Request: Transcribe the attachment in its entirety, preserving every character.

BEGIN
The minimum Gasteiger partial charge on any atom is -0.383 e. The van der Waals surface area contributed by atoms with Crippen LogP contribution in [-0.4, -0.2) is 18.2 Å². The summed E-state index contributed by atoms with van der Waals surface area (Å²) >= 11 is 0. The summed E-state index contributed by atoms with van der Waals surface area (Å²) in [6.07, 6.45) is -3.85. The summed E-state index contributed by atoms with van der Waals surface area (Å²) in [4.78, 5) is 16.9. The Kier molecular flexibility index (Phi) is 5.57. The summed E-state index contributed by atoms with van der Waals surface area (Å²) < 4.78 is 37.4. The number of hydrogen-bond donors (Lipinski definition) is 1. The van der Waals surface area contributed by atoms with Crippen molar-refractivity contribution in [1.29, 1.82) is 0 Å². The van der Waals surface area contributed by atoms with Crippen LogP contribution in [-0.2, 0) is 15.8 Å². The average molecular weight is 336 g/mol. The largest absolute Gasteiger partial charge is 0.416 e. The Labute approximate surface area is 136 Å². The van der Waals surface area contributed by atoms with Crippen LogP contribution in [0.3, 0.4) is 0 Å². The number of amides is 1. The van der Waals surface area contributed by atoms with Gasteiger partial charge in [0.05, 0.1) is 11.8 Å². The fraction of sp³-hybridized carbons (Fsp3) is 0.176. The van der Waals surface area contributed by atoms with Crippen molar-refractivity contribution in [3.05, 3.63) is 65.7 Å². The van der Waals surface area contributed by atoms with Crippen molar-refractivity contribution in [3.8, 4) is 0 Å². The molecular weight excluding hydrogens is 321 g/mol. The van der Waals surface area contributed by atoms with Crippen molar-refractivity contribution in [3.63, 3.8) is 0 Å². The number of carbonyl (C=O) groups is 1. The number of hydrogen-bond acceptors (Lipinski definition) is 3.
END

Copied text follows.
The minimum Gasteiger partial charge on any atom is -0.383 e. The van der Waals surface area contributed by atoms with Crippen LogP contribution in [-0.4, -0.2) is 18.2 Å². The summed E-state index contributed by atoms with van der Waals surface area (Å²) >= 11 is 0. The summed E-state index contributed by atoms with van der Waals surface area (Å²) in [6.07, 6.45) is -3.85. The summed E-state index contributed by atoms with van der Waals surface area (Å²) in [4.78, 5) is 16.9. The Kier molecular flexibility index (Phi) is 5.57. The summed E-state index contributed by atoms with van der Waals surface area (Å²) < 4.78 is 37.4. The number of hydrogen-bond donors (Lipinski definition) is 1. The van der Waals surface area contributed by atoms with Crippen molar-refractivity contribution in [1.29, 1.82) is 0 Å². The van der Waals surface area contributed by atoms with Crippen LogP contribution in [-0.2, 0) is 15.8 Å². The average molecular weight is 336 g/mol. The largest absolute Gasteiger partial charge is 0.416 e. The Labute approximate surface area is 136 Å². The van der Waals surface area contributed by atoms with Crippen LogP contribution in [0.3, 0.4) is 0 Å². The number of amides is 1. The van der Waals surface area contributed by atoms with Gasteiger partial charge in [0.05, 0.1) is 11.8 Å². The fraction of sp³-hybridized carbons (Fsp3) is 0.176. The van der Waals surface area contributed by atoms with Crippen molar-refractivity contribution in [3.05, 3.63) is 65.7 Å². The van der Waals surface area contributed by atoms with Crippen molar-refractivity contribution in [3.8, 4) is 0 Å². The molecular weight excluding hydrogens is 321 g/mol. The van der Waals surface area contributed by atoms with Crippen molar-refractivity contribution in [3.63, 3.8) is 0 Å². The number of carbonyl (C=O) groups is 1. The number of hydrogen-bond acceptors (Lipinski definition) is 3.